In April, three professors from Xavier University presented the results of their research to the Board of Directors of Casa de Paz. Dr. Leah Dunn, Associate Professor of Occupational Therapy, Dr. Jennifer Gibson, Associate Professor of Psychology, and Dr. Diane Ceo-DiFrancesco, Professor of Spanish and Education were assisted by Xavier student researcher Mercy Torres.
In partnership with the Executive Director of Casa de Paz, this project aimed to conduct an assessment focused on understanding the needs and desires of the children and adolescents residing in the home. Emphasis was placed on understanding how to create culturally responsive supports and services. Through the project, the researchers sought to determine what an average day looks like for the children at Casa de Paz: how they spend their time, activities that they like and dislike, and their physical, social-emotional, cognitive, and occupational needs.
Xavier University’s Institutional Review Board granted approval and oversight of the project. The researchers used photo interviewing, with each child taking photos of their day and then talking about 5 photos during a Zoom interview. Moms of the children were also interviewed. In total, 10 interviews were conducted with 7 children and 3 mothers, from 3 families. The children ranged in ages from preschool to pre-teens.
Daily favorite activities of the children include technology-based entertainment, movement activities, imaginative play and arts and crafts. The children play with dolls, cars (matchbox and remote control), and building toys (particularly Legos). Their play is often with other children their age in the house. They particularly like coloring and crafts with volunteers. Children are sometimes involved in household chores, like folding laundry, mopping, and sweeping the floor. During the pandemic, children attended virtual school and completed homework. Weekend activities often include time with moms, attending church services, or going to a park.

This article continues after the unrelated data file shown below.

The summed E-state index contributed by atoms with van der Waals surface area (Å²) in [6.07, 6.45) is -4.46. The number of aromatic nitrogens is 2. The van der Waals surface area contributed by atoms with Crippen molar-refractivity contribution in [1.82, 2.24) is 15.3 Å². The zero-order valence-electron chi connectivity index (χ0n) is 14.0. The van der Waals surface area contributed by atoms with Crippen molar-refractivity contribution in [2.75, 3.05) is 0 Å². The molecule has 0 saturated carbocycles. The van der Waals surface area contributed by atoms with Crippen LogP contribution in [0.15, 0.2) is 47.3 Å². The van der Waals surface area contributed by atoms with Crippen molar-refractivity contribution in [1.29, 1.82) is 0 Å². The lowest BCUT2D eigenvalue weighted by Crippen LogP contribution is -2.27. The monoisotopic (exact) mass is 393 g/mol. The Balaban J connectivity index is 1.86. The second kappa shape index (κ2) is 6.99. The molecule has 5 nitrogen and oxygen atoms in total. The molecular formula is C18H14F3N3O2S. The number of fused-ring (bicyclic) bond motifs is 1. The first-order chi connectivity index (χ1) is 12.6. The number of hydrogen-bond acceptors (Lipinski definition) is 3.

Needs that were specifically identified by the children and the moms include:
- More volunteers to interact with the children in enrichment activities on a regular basis;
- Outside play equipment: soccer balls & net, a swing set for use during breaks in school and after school;
- Activities specifically for pre-teens;
- Imaginative play toys such as puppets and a play house;
- Outings, particularly picnics at local parks.
The research team used this information, and their expertise in education, occupational therapy, and psychology to create a set of recommendations for promoting healthy development in the following domains: Physical Development, Social-Emotional Development, Cognitive Development, and Occupational Engagement.
A number of people are involved in creating an environment wherein the children can live and learn safely: Casa de Paz’ Executive Director, interns and volunteers who have organized activities for the children. Casa de Paz follows a safety and training protocol for volunteers. Please contact Julia Figueroa-Gardner, the Executive Director, for more information.